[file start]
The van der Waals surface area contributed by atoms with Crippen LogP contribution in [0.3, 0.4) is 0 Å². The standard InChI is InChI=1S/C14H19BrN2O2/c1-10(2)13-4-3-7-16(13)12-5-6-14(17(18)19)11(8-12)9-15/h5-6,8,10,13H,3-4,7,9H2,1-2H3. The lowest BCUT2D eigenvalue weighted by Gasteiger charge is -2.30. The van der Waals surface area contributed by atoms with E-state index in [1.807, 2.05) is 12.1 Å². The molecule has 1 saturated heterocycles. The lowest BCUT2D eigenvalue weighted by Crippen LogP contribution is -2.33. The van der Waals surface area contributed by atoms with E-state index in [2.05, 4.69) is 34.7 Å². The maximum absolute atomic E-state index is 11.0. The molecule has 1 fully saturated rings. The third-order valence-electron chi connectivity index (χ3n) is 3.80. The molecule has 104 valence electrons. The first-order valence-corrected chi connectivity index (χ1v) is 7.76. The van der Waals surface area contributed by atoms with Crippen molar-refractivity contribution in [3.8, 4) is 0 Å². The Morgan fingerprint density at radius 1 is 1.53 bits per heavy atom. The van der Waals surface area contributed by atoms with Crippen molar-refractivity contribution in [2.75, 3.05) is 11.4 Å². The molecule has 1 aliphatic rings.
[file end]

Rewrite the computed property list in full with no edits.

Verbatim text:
The van der Waals surface area contributed by atoms with Crippen LogP contribution in [0.3, 0.4) is 0 Å². The standard InChI is InChI=1S/C14H19BrN2O2/c1-10(2)13-4-3-7-16(13)12-5-6-14(17(18)19)11(8-12)9-15/h5-6,8,10,13H,3-4,7,9H2,1-2H3. The lowest BCUT2D eigenvalue weighted by Gasteiger charge is -2.30. The van der Waals surface area contributed by atoms with E-state index in [1.807, 2.05) is 12.1 Å². The molecule has 1 saturated heterocycles. The lowest BCUT2D eigenvalue weighted by Crippen LogP contribution is -2.33. The van der Waals surface area contributed by atoms with E-state index in [2.05, 4.69) is 34.7 Å². The maximum absolute atomic E-state index is 11.0. The molecule has 1 fully saturated rings. The third-order valence-electron chi connectivity index (χ3n) is 3.80. The molecule has 104 valence electrons. The first-order valence-corrected chi connectivity index (χ1v) is 7.76. The van der Waals surface area contributed by atoms with Crippen molar-refractivity contribution in [3.8, 4) is 0 Å². The Morgan fingerprint density at radius 1 is 1.53 bits per heavy atom. The van der Waals surface area contributed by atoms with Crippen molar-refractivity contribution in [2.75, 3.05) is 11.4 Å². The molecule has 1 aliphatic rings.